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Column originally published May 28, 2002

Teenager Can Be Sick For A Long Time With Mono

Question: Our teenage daughter recently came down with mono. She was very sick and was admitted to the hospital for one week. She couldn’t drink and required an IV. Her spleen was enlarged, and our doctor warned her about contact sports. She was tired for a long time and almost lost a whole semester of schooling. We are wondering whether she can get mono again in future. We are also concerned about our six-year-old son. Can he develop mono also?


It must have been a terrible ordeal for your family to go through your daughter’s illness. Infectious mononucleosis (IM), commonly called mono, is a serious condition that affects mostly teenagers and young adults. It is caused by the Epstein-Barr virus (EBV).

EBV is found all over the world. In North America, most children are infected within the first few years of life. At this age, the infection is not as serious, and it cannot be distinguished from any other bad cold. However, a small percentage of children will escape infection until they reach teenage years and young adulthood.

EBV infection is spread through the saliva. Once infected, a person will continuously excrete the virus in the saliva for the first 6 months. Afterwards, the virus is still excreted intermittently for the rest of the person’s life. At any given time, about 20-30 percent of people who have been infected with EBV will have the virus in their saliva. That is why it is so easy to catch the virus. Children can get EBV infection from their parents and other caretakers, as well as their playmates when they share their toys and saliva.

For the few teenagers and young adults who, by chance, did not pick up the virus at a younger age, EBV infection is often a long and painful illness. The virus is usually picked up from the saliva of another individual, through sharing of food or drink, as well as kissing (IM has been called the kissing disease). The incubation period (the time from infection until beginning of illness) is between 30 to 50 days.

EBV first infects the cells that cover the inside of the mouth, then spreads to the throat, and finally through the blood stream to the lymphatic tissue all over the body. When it enters the blood stream, symptoms of infectious mononucleosis begin.

The most common symptoms of IM are fatigue, fever, sore throat, and enlarged lymph nodes. The illness usually starts slowly, often takes one to two weeks before these teenagers come to medical attention. The fatigue is usually quite severe, many teenagers are not able to go to school or carry on their daily activities for weeks, sometimes even months. Fever can last for a few days to one or two weeks.

Almost everyone with mononucleosis have some enlargement of lymph nodes (also called lymph glands). Sometimes these glands can become very big, underneath the jaws and in the neck. This can raise concerns for other less common conditions like leukemia and lymphoma.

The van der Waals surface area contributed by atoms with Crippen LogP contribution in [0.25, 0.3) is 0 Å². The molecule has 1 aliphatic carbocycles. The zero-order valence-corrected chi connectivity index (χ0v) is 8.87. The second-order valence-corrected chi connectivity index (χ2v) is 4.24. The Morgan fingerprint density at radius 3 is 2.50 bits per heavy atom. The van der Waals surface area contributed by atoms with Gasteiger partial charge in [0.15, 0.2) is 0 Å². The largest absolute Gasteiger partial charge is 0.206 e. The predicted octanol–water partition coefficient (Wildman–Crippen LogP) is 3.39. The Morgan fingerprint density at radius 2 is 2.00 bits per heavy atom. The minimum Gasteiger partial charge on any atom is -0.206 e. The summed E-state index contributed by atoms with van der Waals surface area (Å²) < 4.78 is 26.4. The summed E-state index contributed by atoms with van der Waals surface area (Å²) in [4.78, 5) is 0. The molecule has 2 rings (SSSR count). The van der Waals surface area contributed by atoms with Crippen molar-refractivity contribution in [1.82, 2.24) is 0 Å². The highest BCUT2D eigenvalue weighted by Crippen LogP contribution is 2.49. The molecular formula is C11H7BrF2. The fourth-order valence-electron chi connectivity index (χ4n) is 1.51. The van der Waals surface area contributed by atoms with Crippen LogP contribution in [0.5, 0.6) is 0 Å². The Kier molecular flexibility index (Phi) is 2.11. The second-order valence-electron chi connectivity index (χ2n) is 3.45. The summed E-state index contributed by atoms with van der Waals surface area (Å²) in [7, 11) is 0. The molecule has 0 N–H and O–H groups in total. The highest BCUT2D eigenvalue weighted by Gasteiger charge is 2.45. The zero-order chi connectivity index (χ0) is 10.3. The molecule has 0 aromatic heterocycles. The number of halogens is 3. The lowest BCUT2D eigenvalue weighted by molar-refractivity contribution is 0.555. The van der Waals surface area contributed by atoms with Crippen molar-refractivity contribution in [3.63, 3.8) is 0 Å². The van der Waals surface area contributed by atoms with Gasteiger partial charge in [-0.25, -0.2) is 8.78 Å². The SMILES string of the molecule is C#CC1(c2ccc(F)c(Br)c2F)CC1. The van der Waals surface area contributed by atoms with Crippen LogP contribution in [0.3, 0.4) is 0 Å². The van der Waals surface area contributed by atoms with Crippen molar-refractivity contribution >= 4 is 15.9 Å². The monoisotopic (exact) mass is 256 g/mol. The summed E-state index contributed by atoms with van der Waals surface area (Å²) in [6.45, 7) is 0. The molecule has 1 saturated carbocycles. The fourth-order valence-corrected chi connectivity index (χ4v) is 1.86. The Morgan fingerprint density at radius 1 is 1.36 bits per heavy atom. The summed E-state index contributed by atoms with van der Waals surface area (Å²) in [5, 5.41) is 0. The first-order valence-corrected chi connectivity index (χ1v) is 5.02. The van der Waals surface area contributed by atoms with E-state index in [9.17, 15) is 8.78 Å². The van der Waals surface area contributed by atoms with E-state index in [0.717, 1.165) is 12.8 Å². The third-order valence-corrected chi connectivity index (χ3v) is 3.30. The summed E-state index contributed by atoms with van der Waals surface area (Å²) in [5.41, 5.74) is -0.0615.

About half of the patients with IM will have enlargement of the spleen (this is called splenomegaly). The spleen is normally on the left side of abdomen, tugged under the rib cage for protection. When it is enlarged and engorged with blood, it extends below the rib cage where it is more prone to injury. Contact sports can lead to rupture of the spleen, which may require emergency surgery.

The sore throat in mononucleosis can be very severe so that swallowing is difficult, and IV is required to prevent or treat dehydration. The tonsils are often markedly enlarged, with white patches on them. It is sometimes difficult to distinguish, based on examination alone, whether a person has mononucleosis or Strept throat.

Strept throat, due to Group A Streptococcal infection, requires penicillin type of antibiotic for treatment. However, if ampicillin or amoxicillin (both are related to penicillin) is given to those with mononucleosis, about 80% of them will develop a rash. This complication can be confused as penicillin allergy.

Rarely, these enlarged tonsils can affect breathing and swallowing. When this happens, a short course of steroids is needed to reduce reaction of the lymphatic tissue to EBV, thereby shrinking the size of the tonsils. However, steroids are not used to reduce enlarged lymph nodes or spleen.

At the present time, there is no medicine that can effectively fight EBV infection. Fortunately, almost all infectious mononucleosis will resolve with time. Lethargy may last for months, but sooner or later, the person will recover. There are cases of cancer, especially in southern Chinese, which are caused by EBV, but I will not discuss this any further here.

EBV infection induces life-long immunity. Once a person is infected, either as a young child or in teenage years, there is no opportunity for a second infection. Therefore, you don’t have to worry about your daughter developing mono again.

As for your son, there is a fairly good chance that he might have already been infected with EBV that you didn’t recognize. If he didn’t, he can pick up the virus from his older sister. However, the chance is that he will not be as sick as her. One thing I should caution here, the ‘Monospot test’ that is used for diagnosis of infectious mononucleosis in teenagers and adults are often negative in young children. If confirmation is necessary, it is important to use specific EBV antibody tests.

I hope the above information is useful to reduce some of your worries about your children.